Great Britain is officially on a diet. After three years of debates and discussions, the government has finally committed to a strategy to reduce our national waist spurred by the pandemic.
Personal fears for Boris Johnson’s health are partly behind the sudden push – in July, the prime minister blamed his severe Covid-19 illness, which placed him in intensive care for being “ too fat. ”
And so we can expect a slew of weight-loss interventions in the coming months, including a ban on junk food ads on TV and online before 9pm, and an end to one-and-one-free discounts. on sweet treats and calorie counts on menus in major restaurants.
In the coming months, we can expect a slew of weight-loss interventions, including a ban on junk food ads on TV and online before 9pm, and an end to buy-one-get-one-free discounts on sweet treats and calorie counts on menus in great restaurants
GP practices will also be financially rewarded for referring patients to weight loss clinics, and pot-bellied Brits will be encouraged to diet and exercise to lose 5 pounds for 12 weeks, using an app from Public Health England.
But within minutes of the announcement, there was a thunderous backlash. Leading obesity experts considered each policy to be ‘shortsighted’, ‘lazy’ and ‘based on no evidence’.
But as skeptical as I am about such a babysitting policy, I did not share the outrage on this occasion. After months of examining data on the victims of the coronavirus in great detail for months, the serious risks of obesity cannot be denied. Even if Covid-19 patients do not have diabetes, heart disease, or some other disease related to worse symptoms, this alone means very, very severe suffering.
Fears of Boris Johnson’s personal health are partly responsible for the sudden push – in July, the prime minister blamed his severe Covid-19 illness, which put him in intensive care for being ‘too fat’.
I’ve experienced it firsthand, interviewing patients for this newspaper as well as friends who lost parents before their time. Now that a third of the population is obese – roughly defined as a body mass index (BMI) score of 30 or more – it’s clear that something needs to be done.
And some of the criticism of the government’s diet plan was, frankly, misplaced. For example, that it was somehow nullified by Chancellor Rishi Sunak’s Eat Out To Help Out program, where diners receive meal subsidies to boost the hospitality industry.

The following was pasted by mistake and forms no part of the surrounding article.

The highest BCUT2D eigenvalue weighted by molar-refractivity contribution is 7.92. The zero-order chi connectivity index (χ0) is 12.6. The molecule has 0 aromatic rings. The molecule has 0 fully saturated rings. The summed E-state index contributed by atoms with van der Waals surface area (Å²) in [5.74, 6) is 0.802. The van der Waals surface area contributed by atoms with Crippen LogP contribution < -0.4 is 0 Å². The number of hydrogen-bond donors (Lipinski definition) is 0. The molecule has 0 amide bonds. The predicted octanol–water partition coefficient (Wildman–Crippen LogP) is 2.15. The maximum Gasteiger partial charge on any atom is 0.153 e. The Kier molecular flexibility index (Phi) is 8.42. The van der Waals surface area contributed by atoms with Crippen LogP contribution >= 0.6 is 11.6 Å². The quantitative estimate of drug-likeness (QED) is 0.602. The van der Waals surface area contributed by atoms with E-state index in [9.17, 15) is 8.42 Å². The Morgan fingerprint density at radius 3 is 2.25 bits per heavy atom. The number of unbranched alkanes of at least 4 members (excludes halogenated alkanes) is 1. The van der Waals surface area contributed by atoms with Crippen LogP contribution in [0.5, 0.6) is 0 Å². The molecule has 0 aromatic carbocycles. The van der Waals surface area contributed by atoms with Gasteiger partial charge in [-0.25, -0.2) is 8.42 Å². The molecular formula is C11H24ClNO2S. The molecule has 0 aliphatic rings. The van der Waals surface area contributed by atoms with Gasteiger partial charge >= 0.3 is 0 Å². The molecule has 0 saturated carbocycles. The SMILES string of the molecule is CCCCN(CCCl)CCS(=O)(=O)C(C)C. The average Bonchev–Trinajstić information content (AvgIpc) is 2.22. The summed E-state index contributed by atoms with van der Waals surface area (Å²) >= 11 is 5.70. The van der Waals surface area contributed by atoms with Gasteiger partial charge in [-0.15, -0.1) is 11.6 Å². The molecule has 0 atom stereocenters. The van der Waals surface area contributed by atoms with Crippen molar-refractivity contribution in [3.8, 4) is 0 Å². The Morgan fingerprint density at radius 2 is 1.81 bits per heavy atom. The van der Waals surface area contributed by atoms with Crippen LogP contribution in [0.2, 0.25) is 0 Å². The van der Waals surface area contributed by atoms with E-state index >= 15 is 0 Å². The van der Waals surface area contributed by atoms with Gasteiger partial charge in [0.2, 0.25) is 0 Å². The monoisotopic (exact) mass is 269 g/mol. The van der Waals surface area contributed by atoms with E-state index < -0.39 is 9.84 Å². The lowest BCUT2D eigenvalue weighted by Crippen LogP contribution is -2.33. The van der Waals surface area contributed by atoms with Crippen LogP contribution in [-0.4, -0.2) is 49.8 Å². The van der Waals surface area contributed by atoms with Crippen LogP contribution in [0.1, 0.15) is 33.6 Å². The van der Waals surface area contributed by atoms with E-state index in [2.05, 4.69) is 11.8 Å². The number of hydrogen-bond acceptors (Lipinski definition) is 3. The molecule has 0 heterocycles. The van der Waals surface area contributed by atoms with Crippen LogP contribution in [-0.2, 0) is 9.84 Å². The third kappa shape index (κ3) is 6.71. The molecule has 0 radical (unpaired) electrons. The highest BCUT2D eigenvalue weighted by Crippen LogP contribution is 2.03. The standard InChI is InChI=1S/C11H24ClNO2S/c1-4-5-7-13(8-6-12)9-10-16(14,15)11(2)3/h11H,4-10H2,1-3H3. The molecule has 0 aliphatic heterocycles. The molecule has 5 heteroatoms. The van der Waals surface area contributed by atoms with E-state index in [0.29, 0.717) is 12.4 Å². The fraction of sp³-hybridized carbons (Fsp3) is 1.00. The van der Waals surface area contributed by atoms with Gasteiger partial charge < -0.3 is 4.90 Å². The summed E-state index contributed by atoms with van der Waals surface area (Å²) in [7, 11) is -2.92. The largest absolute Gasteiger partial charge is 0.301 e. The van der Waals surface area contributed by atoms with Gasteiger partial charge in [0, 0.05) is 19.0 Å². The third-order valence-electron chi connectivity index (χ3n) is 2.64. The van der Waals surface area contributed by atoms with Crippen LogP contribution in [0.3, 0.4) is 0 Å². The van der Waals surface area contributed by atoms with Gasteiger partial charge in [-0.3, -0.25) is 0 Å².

It is true that offering cheap McDonald’s and Greggs while promoting a nationwide anti-obesity regime is unfortunate timing. But obesity doesn’t simply come from eating too many burgers, and this suggests a myth that overweight people are just stupid, greedy, and / or poor and thus live on junk food.
Another criticism that is not entirely fair is that the policy is not supported by sufficient scientific evidence. It is true that there have been no compelling scientific studies to prove that things like candy and confectionery ads or cash-out promotions directly stimulate obesity, but that’s because it’s nearly impossible to account for the other factors driving weight gain. to influence.
But just because there isn’t much evidence to support a public health intervention doesn’t mean it’s not worth a try.
Chancellor of the Treasury Rishi Sunak, pictured, has a plan to offer subsidized meals to people who eat out Monday to Wednesday in the month of August.
Take the sugar tax, which led companies to substantially reduce the amount of sugar in their products, or the indoor smoking ban – both have proven to be hugely effective. Common sense tells us that banning junk food advertising before 9 p.m., and stopping WH Smith cashiers who flog you chocolate for half the price when you buy your newspaper can be a good place to start. But, along with the 12-week diet plan, will this solve the most complicated health problem of the modern age?
One of the most in-depth analyzes of the reasons behind rising obesity levels in Europe and the US identified more than 20 contributing factors – from lack of access to healthy food to no transport connections and disrupted sleep. According to a UK study of more than 20,000 families, children from poorer families are twice as likely to be obese than others. And about 70 percent of body weight is rooted in our genetics, so some people will find it much more difficult to shed excess weight. “Real change has to come from a social intervention that takes into account everything from education to poor housing to financial problems and mental illness,” says dietitian Alexia Dempsey.